Meanwhile, 5 Brigade Group had moved on to Sidi Azeiz, which it held with 22 Battalion, while it sent 23 Battalion against Fort Capuzzo, 11 miles to the south-east. That battalion captured the fort during the night. Fourth Brigade Group had also been active, passing Sidi Azeiz at midnight and pressing on to the escarpment overlooking the Bardia-Tobruk road, where it surprised an enemy camp. As the light strengthened on the morning of the 22nd, its artillery had perfect targets on the road. All telegraph wires were cut and many vehicles and prisoners captured, together with valuable codes, documents, and maps. In that position 4 Brigade Group was blocking the coast road west of Bardia, which was held by a strong enemy garrison.
In the afternoon General Freyberg was told that the Support Group of 7 Armoured Division had been surrounded and General Gott had asked if 6 Brigade could be accelerated to relieve it. Brigadier Barrowclough was ordered to push on to Sidi Rezegh and start fighting. In the meantime 6 Brigade Group, which at 3 p.m. had been reinforced by a squadron of Valentine tanks and was to come under command of 30 Corps, began advancing westwards a quarter of an hour later. After 18 miles were covered a halt was called for an hour while the advanced guard cleared minor enemy forces from Gasr el Arid, three or four miles ahead and 25 miles from Sidi Rezegh.
The advance was continued until about 8 p.m., when the force halted for a much-needed meal and rest. The Brigade Commander decided to resume the march eight hours later. Orders from 30 Corps by liaison officer instructed that the Brigade Group was to proceed with all speed to Sidi Rezegh and establish an all-round defence on Hill 175, which was on the escarpment six miles east of Sidi Rezegh.
Brigadier Barrowclough called in his battalion commanders to discuss the situation and give his orders. After another brief conference, McNaught had the misfortune about 3 a.m. on the 23rd to lose his Adjutant (Mason), his sergeant-clerk (Heyward14), his driver and his car, and has written this account of the circumstances:
‘Conference with the Brigadier from 9–10.30 p.m. It was decided that my battalion should lead the next day. The move was set down for 3 a.m. and we were to go about 20 miles to attack Sidi Rezegh (just a series of hills and ravines on the page 99 escarpment). We were now under command of 30th Corps … and our instructions were to leave out Gambut (originally we were to attack it) by going south and then swinging north-west. Quite a number of things did not go according to plan. One was a personal point. Having taken my battalion to the head of the column at 3 a.m. and seen that the tanks (we had a squadron) were alongside and my anti-tank guns in position I went back 200 yards in my car to report to the Brigadier. I haven't seen the car since, or my driver, Adjutant, and Sgt Heyward and my gear.’
‘Later that night,’ wrote Major Burton, ‘the C.O. informed us that his car, with Adjutant, Sergeant, and the driver, were numbered with the missing, but he had hopes of them turning up later. And so they did! The Sergeant returned some months later when Bardia was captured, the Adjutant in 1944, and driver in 1945.’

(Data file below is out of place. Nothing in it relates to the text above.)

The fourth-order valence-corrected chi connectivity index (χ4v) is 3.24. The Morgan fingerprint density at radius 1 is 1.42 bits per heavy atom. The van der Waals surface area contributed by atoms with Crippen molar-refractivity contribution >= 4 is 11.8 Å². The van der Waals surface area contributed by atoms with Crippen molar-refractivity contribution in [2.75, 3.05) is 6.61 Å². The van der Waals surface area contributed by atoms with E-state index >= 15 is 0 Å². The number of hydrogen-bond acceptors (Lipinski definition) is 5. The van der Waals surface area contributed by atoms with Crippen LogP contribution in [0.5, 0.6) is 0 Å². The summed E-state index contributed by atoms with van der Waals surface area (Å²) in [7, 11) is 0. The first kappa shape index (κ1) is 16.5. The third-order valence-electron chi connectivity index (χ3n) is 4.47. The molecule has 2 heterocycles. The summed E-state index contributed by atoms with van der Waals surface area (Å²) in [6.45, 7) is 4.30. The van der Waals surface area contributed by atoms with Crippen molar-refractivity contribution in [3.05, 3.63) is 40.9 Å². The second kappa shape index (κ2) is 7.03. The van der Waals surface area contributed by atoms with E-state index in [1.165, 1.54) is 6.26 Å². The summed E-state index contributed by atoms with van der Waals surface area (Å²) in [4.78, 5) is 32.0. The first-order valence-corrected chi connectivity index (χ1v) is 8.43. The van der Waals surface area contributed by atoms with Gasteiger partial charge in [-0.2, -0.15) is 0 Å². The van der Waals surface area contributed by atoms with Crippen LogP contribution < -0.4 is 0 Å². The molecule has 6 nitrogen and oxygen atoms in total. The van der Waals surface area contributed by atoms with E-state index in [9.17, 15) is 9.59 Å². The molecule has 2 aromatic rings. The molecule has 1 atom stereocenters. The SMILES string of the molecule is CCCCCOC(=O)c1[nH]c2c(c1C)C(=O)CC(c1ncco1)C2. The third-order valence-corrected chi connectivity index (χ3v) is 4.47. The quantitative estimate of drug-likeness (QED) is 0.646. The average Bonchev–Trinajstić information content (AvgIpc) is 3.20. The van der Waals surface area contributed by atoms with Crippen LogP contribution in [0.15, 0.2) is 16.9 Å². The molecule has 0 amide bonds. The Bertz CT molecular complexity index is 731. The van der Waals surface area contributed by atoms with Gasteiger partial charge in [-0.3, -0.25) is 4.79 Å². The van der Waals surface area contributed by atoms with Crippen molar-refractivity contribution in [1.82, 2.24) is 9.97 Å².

About 4 a.m. the whole Brigade Group was moving westwards with 25 Battalion on the right, 24 on the left, 26 Battalion right-rear, Brigade Headquarters and 6 Field Regiment in the middle, and tanks and anti-tank guns on the flanks. The force moved on compass bearings calculated to bring it on to the escarpment 5000 yards south of Bir el Chleta, a place likely to be occupied by the enemy and so to be avoided to prevent delay. But after a halt was called for breakfast at 6 a.m., just before dawn, it was discovered that the Brigade Group was on the Trigh Capuzzo close to Bir el Chleta. This navigational error was to cause an extraordinary accidental collision with the enemy, which may well have had a considerable effect on the important and widespread operations of the next few days, very much to the disadvantage of the enemy.
The moment the force halted, everyone was busy preparing a meal in which hot tea would occupy pride of place and innumerable small fires sprang up all around. At 6.30 a.m. when the visibility had increased to about 300 yards, a column of armoured cars, staff cars, lorried infantry, and towed anti-tank guns appeared, unobserved of course by the majority of the men, whose first intimation of anything amiss was the sudden, startling roar of our artillery and anti-tank guns, firing at point-blank range.
At the head of the battalion the first sign of anything unusual was the capture of a young German medical officer, who was between McNaught's and McBride's15 vehicles. ‘A few minutes page 100 later,’ wrote McNaught, ‘a group of stationary vehicles was seen parked beside those of B Coy and C Coy. Fire opened from these first and then was heard the roar of our artillery in the rear. I then got into a Bren carrier and went round the bn area, urging the troops to get into action outside the vehicle lines. This was done very promptly by all, the officers having already taken the necessary steps, despite the surprise and the incredulity of the men that such a thing could happen to them. When I returned to the head of the column I talked with the Brig on the wireless, who wanted to know what it was all about. He wanted to be sure we were not just firing on our own troops. I assured him we were not and he asked if I could go across to see him. As all the commotion except on the right of A Coy had now died down, I went across in a Bren.’